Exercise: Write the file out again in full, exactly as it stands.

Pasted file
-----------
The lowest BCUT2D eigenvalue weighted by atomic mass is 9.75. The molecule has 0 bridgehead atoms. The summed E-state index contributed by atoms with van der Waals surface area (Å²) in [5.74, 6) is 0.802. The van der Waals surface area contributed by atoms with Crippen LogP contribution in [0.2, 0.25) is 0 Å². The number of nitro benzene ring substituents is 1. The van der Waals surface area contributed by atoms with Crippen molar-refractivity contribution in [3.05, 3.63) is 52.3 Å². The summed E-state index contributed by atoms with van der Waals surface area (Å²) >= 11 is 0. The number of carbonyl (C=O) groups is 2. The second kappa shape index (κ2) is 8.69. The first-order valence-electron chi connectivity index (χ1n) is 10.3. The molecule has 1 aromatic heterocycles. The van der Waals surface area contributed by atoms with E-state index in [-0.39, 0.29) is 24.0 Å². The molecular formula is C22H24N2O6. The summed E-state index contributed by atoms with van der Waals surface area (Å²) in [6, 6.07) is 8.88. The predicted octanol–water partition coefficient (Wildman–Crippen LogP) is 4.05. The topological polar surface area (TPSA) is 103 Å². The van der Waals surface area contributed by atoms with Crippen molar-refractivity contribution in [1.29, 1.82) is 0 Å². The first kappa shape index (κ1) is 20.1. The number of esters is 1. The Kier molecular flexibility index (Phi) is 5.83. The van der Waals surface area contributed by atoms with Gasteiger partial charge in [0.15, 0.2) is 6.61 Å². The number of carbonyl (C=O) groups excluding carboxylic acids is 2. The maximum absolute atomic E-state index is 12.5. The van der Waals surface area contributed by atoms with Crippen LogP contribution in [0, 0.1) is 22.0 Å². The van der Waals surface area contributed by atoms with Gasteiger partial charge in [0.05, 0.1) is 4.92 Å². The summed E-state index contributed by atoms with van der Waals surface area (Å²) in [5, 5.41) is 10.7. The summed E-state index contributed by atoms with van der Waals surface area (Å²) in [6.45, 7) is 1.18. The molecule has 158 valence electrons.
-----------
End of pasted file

The lowest BCUT2D eigenvalue weighted by atomic mass is 9.75. The molecule has 0 bridgehead atoms. The summed E-state index contributed by atoms with van der Waals surface area (Å²) in [5.74, 6) is 0.802. The van der Waals surface area contributed by atoms with Crippen LogP contribution in [0.2, 0.25) is 0 Å². The number of nitro benzene ring substituents is 1. The van der Waals surface area contributed by atoms with Crippen molar-refractivity contribution in [3.05, 3.63) is 52.3 Å². The summed E-state index contributed by atoms with van der Waals surface area (Å²) >= 11 is 0. The number of carbonyl (C=O) groups is 2. The second kappa shape index (κ2) is 8.69. The first-order valence-electron chi connectivity index (χ1n) is 10.3. The molecule has 1 aromatic heterocycles. The van der Waals surface area contributed by atoms with E-state index in [-0.39, 0.29) is 24.0 Å². The molecular formula is C22H24N2O6. The summed E-state index contributed by atoms with van der Waals surface area (Å²) in [6, 6.07) is 8.88. The predicted octanol–water partition coefficient (Wildman–Crippen LogP) is 4.05. The topological polar surface area (TPSA) is 103 Å². The van der Waals surface area contributed by atoms with Crippen molar-refractivity contribution in [1.29, 1.82) is 0 Å². The first kappa shape index (κ1) is 20.1. The number of esters is 1. The Kier molecular flexibility index (Phi) is 5.83. The van der Waals surface area contributed by atoms with Gasteiger partial charge in [0.15, 0.2) is 6.61 Å². The number of carbonyl (C=O) groups excluding carboxylic acids is 2. The maximum absolute atomic E-state index is 12.5. The van der Waals surface area contributed by atoms with Crippen LogP contribution in [0, 0.1) is 22.0 Å². The van der Waals surface area contributed by atoms with Gasteiger partial charge in [0.05, 0.1) is 4.92 Å². The summed E-state index contributed by atoms with van der Waals surface area (Å²) in [5, 5.41) is 10.7. The summed E-state index contributed by atoms with van der Waals surface area (Å²) in [6.45, 7) is 1.18. The molecule has 158 valence electrons.